Their overall negative attitude puts them at risk for mood disorders such as depression, anxiety, and even psychotic experiences like delusions and hallucinations, warns Help Guide. They are also at a higher risk of experiencing a stroke and heart disease, irritable bowel syndrome, and asthma, warns VeryWell Mind.


Introverts tend to be more introspective, empathetic, and better listeners. However, they are at an increased risk of conditions like social anxiety and depression. Studies have found that extroverts tend to be healthier. This is likely because they communicate more effectively and have more social support and connections — both of which can have a huge impact on physical and mental health.

In fact, VeryWell Mind references a 2009 study that found that more social support leads to healthier behaviors, better coping skills, and observance of medical routines. While there’s nothing wrong with being an introvert, people should be mindful of too much solitude. It can lead to loneliness and mental health problems, warns Help Guide.


A person who is extroverted is outgoing and social, but also enjoys many other benefits. Help Guide writes that extroverts are likely to have high self-esteem, adapt well to life’s changes, and enjoy an overall greater sense of well-being. This is likely because they have more social support and seek help from others.

According to WebMD, people who socialize more often tend to have stronger immune systems. Researchers can’t exactly explain why this is, but one study suggests it’s likely to do with the fact that they spend more time around others so they are less likely to catch a cold.

Agreeableness or “People-Pleasers”

People who are very agreeable, sometimes known as “people pleasers,” are very accommodating, passive, and conforming. When it comes to health, this personality trait offers both upsides and downsides. VeryWell Mind explains that because they are eager to please, they are more likely to follow doctor’s orders. However, they are less likely to seek help when something is wrong. This is because they don’t want to burden or inconvenience others.

According to the Help Guide, agreeable people tend to have a stronger sense of social well-being. This is because other people gravitate towards them. This creates a social support network that can help navigate life’s challenges and better cope with stress. In fact, a 2022 study found that agreeableness was a helpful trait for general life success. But another downside is they tend to avoid conflict. They might not stand up for themselves when necessary or hold back on voicing their opinion.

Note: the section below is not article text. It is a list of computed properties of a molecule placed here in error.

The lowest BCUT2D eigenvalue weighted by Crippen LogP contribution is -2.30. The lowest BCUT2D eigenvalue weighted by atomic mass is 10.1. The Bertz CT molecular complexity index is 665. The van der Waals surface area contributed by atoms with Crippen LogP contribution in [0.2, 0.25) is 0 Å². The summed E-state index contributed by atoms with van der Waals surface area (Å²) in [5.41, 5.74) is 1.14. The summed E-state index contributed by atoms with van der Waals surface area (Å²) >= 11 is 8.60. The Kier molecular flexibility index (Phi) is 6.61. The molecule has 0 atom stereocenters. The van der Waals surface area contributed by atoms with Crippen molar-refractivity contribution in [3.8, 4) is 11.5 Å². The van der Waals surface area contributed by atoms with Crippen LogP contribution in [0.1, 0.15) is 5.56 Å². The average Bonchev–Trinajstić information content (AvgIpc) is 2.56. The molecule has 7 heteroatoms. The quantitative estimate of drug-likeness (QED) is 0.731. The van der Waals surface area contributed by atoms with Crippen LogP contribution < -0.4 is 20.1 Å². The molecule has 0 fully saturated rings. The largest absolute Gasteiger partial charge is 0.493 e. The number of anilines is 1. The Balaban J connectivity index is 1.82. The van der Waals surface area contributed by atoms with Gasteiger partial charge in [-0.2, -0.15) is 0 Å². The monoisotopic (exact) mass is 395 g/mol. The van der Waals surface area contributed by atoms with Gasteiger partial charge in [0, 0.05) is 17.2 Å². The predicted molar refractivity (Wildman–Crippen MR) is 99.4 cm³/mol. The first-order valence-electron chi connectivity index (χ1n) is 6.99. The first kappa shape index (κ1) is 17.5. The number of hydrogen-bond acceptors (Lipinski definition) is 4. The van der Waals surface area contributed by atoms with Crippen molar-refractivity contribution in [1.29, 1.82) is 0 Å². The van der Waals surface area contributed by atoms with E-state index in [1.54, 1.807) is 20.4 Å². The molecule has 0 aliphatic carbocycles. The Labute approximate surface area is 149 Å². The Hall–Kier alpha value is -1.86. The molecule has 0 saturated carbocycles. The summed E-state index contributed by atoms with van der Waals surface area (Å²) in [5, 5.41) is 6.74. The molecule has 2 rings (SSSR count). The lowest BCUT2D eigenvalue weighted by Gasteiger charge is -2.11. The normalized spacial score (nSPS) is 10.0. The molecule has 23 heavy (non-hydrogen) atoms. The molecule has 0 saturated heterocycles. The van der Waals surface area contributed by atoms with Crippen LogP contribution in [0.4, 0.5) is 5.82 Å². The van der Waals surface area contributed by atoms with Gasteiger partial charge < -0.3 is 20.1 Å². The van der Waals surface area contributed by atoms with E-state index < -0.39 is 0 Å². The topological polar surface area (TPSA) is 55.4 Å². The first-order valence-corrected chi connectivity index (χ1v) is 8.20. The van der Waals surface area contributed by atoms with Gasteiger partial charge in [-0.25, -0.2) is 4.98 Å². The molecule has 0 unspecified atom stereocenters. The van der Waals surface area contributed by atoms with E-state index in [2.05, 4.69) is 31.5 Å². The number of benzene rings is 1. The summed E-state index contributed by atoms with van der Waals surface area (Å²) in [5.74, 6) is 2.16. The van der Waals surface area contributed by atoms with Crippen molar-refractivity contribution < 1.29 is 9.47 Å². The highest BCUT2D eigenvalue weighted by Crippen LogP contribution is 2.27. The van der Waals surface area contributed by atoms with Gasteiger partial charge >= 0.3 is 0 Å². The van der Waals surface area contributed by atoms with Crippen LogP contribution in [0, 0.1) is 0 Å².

Narcissists are known for taking advantage of other people and putting themselves above others. They admire themselves in excess and believe the world revolves around them. According to WebMD, male narcissists are more likely to have certain health conditions, such as heart problems.

Researchers believe this is linked to cortisol. Narcissists have higher levels of the stress hormone cortisol in their system even when they aren’t in stressful situations. Oddly enough this isn’t the case for narcissistic women.


Impulsive people make rash decisions that aren’t always well-thought-out. They are prone to taking risks without considering the potential impact on their health. This can lead to unhealthy activities like alcohol and drug abuse. “They’ll look at an opportunity that comes along and say, ‘Hmm, that sounds like fun,’ whereas another, more thoughtful person, will say, ‘I’m going to pass because I’m not sure it’s the best idea,'” says Robin Belamaric, a clinical psychologist in Bethesda, MD when talking to U.S News & World Report.

Another downfall of this personality trait is that they’re more likely to suffer from behavioral addictions like compulsive gambling. And according to WebMD, links have been drawn between impulsivity and ulcers in men. However, more research is necessary.


Openness to experience is one of the five personality traits within the Five Factor Model (or Big Five), explains Help Guide. This model focuses on individual traits rather than personality types. People with this personality trait are naturally curious, routine-oriented, and conventional, notes the source.

When it comes to their health, for the most part, the impact is positive. The only time this becomes negative is if their risk-taking becomes excessive. But overall, the Help Guide states that learning new things, meeting new people, and trying new hobbies help keep our brains active and maintain healthy cognitive functioning with age. It may also contribute to a high social well-being.


Patty is a freelance health writer and nurse (BSN, CCRN). She has worked as a critical care nurse for over 10 years and loves educating people about their health. When she's not working, Patty enjoys any outdoor activity that she can do with her husband and three kids.